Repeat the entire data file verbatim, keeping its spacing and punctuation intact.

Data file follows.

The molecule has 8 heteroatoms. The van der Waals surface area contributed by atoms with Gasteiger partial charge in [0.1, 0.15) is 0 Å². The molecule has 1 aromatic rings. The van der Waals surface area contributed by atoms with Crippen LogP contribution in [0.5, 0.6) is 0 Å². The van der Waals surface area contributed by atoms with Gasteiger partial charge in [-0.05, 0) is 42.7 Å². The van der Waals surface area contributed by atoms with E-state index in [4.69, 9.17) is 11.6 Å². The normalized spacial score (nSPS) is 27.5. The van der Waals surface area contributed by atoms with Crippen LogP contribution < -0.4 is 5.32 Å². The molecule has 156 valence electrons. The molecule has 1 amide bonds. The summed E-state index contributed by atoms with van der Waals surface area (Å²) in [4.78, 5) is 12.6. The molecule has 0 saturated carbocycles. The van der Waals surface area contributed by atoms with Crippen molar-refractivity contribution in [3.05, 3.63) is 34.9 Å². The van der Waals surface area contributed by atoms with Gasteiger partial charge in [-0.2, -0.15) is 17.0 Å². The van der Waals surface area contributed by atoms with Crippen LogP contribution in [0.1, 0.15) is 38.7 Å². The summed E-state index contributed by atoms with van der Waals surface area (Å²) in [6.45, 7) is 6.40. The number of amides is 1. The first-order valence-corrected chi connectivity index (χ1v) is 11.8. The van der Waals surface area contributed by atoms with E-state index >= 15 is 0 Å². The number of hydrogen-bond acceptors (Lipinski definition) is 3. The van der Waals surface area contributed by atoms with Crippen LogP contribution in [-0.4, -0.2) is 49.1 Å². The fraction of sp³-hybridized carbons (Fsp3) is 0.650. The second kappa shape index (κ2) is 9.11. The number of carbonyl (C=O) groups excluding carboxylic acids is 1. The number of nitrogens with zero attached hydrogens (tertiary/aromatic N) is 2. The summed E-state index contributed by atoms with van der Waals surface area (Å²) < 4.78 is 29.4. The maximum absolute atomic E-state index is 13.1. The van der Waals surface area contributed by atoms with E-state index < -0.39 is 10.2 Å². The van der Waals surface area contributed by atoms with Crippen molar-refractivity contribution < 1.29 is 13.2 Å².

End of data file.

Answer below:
The molecule has 8 heteroatoms. The van der Waals surface area contributed by atoms with Gasteiger partial charge in [0.1, 0.15) is 0 Å². The molecule has 1 aromatic rings. The van der Waals surface area contributed by atoms with Crippen LogP contribution in [0.5, 0.6) is 0 Å². The van der Waals surface area contributed by atoms with Gasteiger partial charge in [-0.05, 0) is 42.7 Å². The van der Waals surface area contributed by atoms with E-state index in [4.69, 9.17) is 11.6 Å². The normalized spacial score (nSPS) is 27.5. The van der Waals surface area contributed by atoms with Crippen LogP contribution < -0.4 is 5.32 Å². The molecule has 156 valence electrons. The molecule has 1 amide bonds. The summed E-state index contributed by atoms with van der Waals surface area (Å²) in [4.78, 5) is 12.6. The molecule has 0 saturated carbocycles. The van der Waals surface area contributed by atoms with Crippen molar-refractivity contribution in [3.05, 3.63) is 34.9 Å². The van der Waals surface area contributed by atoms with Gasteiger partial charge in [-0.2, -0.15) is 17.0 Å². The van der Waals surface area contributed by atoms with Crippen LogP contribution in [0.1, 0.15) is 38.7 Å². The summed E-state index contributed by atoms with van der Waals surface area (Å²) in [6.45, 7) is 6.40. The number of amides is 1. The first-order valence-corrected chi connectivity index (χ1v) is 11.8. The van der Waals surface area contributed by atoms with E-state index >= 15 is 0 Å². The number of hydrogen-bond acceptors (Lipinski definition) is 3. The van der Waals surface area contributed by atoms with Crippen LogP contribution in [-0.4, -0.2) is 49.1 Å². The fraction of sp³-hybridized carbons (Fsp3) is 0.650. The second kappa shape index (κ2) is 9.11. The number of carbonyl (C=O) groups excluding carboxylic acids is 1. The number of nitrogens with zero attached hydrogens (tertiary/aromatic N) is 2. The summed E-state index contributed by atoms with van der Waals surface area (Å²) < 4.78 is 29.4. The maximum absolute atomic E-state index is 13.1. The van der Waals surface area contributed by atoms with E-state index < -0.39 is 10.2 Å². The van der Waals surface area contributed by atoms with Crippen molar-refractivity contribution < 1.29 is 13.2 Å².